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Publisher's Summary

"We cling to the most painful reminders of our youth, our memories or our injuries, perhaps so we can look back to our former selves, console them, and say: Keep going. I know how the story ends."

To four girls who have nothing, their friendship is everything: They are each other's confidantes, teachers, and family. The girls are all named Guinevere - Vere, Gwen, Ginny, and Win - and it is the surprise of finding another Guinevere in their midst that first brings them together. They come to the Sisters of the Supreme Adoration convent by different paths, delivered by their families, each with her own complicated, heartbreaking story that she safeguards. Gwen is all Hollywood glamour and swagger; Ginny is a budding artiste with a sentiment to match; Win's tough bravado isn't even skin deep; and Vere is the only one who seems to be a believer, trying to hold on to her faith that her mother will one day return for her. However, the girls are more than the sum of their parts, and together they form the all-powerful and confident The Guineveres, bound by the extraordinary coincidence of their names and girded against the indignities of their plain, sequestered lives.

The nuns who raise them teach the Guineveres that faith is about waiting: for the mail, for weekly wash day, for a miracle, or for the day they turn 18 and are allowed to leave the convent. But the Guineveres grow tired of waiting. And so when four comatose soldiers from the war looming outside arrive at the convent, the girls realize that these men may hold their ticket out.

In prose shot through with beauty, Sarah Domet weaves together the Guineveres' past, present, and future, as well as the stories of the female saints they were raised on, to capture the wonder and tumult of girlhood and the magical thinking of young women as they cross over to adulthood.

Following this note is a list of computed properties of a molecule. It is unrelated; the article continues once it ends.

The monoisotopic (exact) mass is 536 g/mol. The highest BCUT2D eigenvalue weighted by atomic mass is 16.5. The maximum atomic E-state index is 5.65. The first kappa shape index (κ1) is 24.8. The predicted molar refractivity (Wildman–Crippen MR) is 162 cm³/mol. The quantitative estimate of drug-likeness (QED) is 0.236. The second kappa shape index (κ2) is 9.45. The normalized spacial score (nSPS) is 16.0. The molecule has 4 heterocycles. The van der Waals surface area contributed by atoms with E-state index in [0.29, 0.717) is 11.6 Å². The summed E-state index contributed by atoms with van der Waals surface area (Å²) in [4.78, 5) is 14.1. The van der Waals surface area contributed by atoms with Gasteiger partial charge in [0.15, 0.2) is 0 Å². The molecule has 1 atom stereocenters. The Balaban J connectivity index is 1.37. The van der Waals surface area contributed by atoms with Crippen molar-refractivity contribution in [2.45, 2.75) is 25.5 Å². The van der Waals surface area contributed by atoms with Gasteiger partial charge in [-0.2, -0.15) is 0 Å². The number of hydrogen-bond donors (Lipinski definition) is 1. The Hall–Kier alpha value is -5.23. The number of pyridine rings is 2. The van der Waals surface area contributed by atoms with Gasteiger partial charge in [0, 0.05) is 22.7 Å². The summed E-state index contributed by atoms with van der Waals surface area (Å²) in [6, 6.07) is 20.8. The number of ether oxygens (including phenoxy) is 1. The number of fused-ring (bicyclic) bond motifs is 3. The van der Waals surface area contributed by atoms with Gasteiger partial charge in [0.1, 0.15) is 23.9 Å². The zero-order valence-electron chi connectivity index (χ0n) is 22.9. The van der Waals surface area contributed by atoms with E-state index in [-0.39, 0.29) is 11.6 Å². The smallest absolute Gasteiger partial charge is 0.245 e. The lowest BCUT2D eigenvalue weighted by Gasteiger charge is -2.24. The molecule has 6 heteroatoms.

©2016 Sarah Domet (P)2016 Macmillan Audio

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What members say

Average Customer Ratings

Overall

  • 3.5 out of 5.0
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Story

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  • Overall
  • Story

ehhh

I wish the story had focused more on their friendship and less on "their boys". I feel like a female centric book that spends so much time on the boys kind of misses the mark.

  • Overall
  • Performance
  • Story

Nice Summer Read

It took a few chapters to get into the story but was soon captured by the tale and transported into life with the Guinveres. Interesting story of life, love, relationships, and growing up.

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  • Story

This is a horrible book

What disappointed you about The Guineveres?

The homoerotic portrayal of women saints.<br/>The rape of a comatose man

Would you ever listen to anything by Sarah Domet again?

no

How did the narrator detract from the book?

I couldn't tell if there was one Guinevere narrating the book; or each one separately.

What reaction did this book spark in you? Anger, sadness, disappointment?

Revulsion

Any additional comments?

There should be a warning that this book is OFFENSIVE and makes a mockery of nuns who devote their lives taking care of young women.

0 of 4 people found this review helpful

  • Overall
  • Performance
  • Story

So dreary

Would you try another book from Sarah Domet and/or Erin Bennett?

No, thank you.

What was your reaction to the ending? (No spoilers please!)

I can't believe how dreary and grey this book was.

Who would you have cast as narrator instead of Erin Bennett?

I can't tell. Her dreariness matched the material.

Do you think The Guineveres needs a follow-up book? Why or why not?

Not for me. I'm not interested in hearing anything else the author has to say.

0 of 6 people found this review helpful